It’s interesting to re-examine your own beliefs about nuclear war, especially for those of us who grew up after the Cold War, with only a vague notion that the combined stockpiles of Russia and the US are enough to wipe out all life on Earth. Zuckerman actually spends quite some time discussing the dispute throughout the Cold War between the disarmament movement, who insisted that a full-scale nuclear war would lead to the extinction of humankind (or at least of advanced human civilisation) and the strategic hawks, who insisted that with correct defence planning and a limited exchange, both the US and the USSR might emerge from such a war as functioning, viable countries: horrifically scarred and devastated, and possibly no longer the world’s pre-eminent powers, but certainly a far cry from ending all life on earth. Zuckerman himself takes no side in that debate, and indeed shows us how it’s simply impossible to model such a scenario, but does point out the obvious truth that tens of millions dying in nuclear hellfire is still far too high a price to pay to ever countenance a nuclear war. It is true, however – as FEMA representatives protest in the hot seat at congressional committees – that it would be remiss of the US government, and of their agency in particular, to have no plans whatsoever to defend the populace from nuclear attack.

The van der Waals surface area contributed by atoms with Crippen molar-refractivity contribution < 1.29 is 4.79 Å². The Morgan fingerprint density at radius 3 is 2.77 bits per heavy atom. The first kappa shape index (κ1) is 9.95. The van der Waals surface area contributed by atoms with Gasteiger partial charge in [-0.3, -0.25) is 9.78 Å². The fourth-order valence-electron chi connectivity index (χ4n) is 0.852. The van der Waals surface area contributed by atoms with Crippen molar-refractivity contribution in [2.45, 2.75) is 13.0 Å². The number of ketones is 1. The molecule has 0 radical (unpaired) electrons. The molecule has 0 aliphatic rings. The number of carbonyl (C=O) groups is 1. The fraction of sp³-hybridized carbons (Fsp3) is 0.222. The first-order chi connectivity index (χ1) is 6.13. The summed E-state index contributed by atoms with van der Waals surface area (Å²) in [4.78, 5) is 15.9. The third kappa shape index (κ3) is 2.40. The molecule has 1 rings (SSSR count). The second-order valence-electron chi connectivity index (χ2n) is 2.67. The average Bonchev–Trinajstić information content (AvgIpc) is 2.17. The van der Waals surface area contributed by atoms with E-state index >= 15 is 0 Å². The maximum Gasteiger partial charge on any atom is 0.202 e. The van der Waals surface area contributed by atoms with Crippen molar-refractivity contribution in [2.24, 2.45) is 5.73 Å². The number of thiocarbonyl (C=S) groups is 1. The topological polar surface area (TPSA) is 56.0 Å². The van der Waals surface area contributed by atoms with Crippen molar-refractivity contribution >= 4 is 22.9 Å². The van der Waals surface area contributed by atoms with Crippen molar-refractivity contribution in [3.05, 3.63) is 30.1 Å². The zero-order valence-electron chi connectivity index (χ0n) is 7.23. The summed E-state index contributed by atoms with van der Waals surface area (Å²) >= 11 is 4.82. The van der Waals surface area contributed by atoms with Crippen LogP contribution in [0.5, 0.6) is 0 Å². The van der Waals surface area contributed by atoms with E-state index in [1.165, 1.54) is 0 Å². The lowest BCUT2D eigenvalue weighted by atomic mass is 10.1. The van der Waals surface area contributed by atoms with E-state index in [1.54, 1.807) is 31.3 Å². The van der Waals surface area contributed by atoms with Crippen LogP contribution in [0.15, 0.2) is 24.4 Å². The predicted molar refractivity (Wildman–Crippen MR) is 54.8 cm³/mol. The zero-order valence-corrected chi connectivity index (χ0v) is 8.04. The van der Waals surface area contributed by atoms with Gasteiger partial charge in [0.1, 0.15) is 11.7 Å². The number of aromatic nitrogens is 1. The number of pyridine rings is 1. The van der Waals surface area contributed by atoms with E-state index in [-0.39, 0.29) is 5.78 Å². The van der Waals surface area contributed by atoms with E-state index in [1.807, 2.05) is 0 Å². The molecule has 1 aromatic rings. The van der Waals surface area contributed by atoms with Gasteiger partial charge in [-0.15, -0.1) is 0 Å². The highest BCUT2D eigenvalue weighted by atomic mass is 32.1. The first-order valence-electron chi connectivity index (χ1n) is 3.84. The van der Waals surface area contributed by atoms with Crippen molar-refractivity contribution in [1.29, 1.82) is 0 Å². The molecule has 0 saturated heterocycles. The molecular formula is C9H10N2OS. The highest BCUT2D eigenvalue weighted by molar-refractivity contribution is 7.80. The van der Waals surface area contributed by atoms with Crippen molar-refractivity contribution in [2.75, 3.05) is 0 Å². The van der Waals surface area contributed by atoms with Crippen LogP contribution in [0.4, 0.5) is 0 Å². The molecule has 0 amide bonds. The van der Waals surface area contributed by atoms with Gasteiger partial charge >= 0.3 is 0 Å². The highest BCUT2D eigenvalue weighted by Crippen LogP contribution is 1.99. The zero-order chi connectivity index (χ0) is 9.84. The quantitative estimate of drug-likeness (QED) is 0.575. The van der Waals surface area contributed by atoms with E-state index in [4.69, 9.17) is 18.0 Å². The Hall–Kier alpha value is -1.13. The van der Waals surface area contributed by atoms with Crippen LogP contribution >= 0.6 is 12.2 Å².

What makes this so interesting is how unrealistic those plans seem. I’m a long-time reader and writer of apocalyptic and post-apocalyptic fiction. The interesting thing to me about that genre is the human factor: how certain people cope, or don’t cope, when the threads of society begin to unravel. How people react, how people behave, what people are capable of doing. That’s why it’s equally fascinating to me to read the plans of a bunch of FEMA wonks with a strong grasp of logistics but a poor grasp of human nature, meticulously considering the most efficient way to transport large numbers of civilians, or how much square meterage of extra dirt cover is needed for a fallout shelter, or how much manpower is required for this or that task – without ever considering the human factor, without ever considering that maybe a good chunk of their assumed volunteer workforce is more likely to drive right past their assigned fallout shelter and keep going until they get their family to Canada. One FEMA guide details how civilians evacuated from high-risk areas to low-risk areas would be put to work piling dirt over their shelters, adding that their numbers would be reinforced by minimum security convicts released from prison, which instantly conjures up an image of a white suburban insurance broker being asked to work a dirt-bucket chain alongside a tattooed black ex-con, and invites the question of precisely how FEMA intended to enforce these plans. Zuckerman maintains a great dry sense of humour throughout these examples: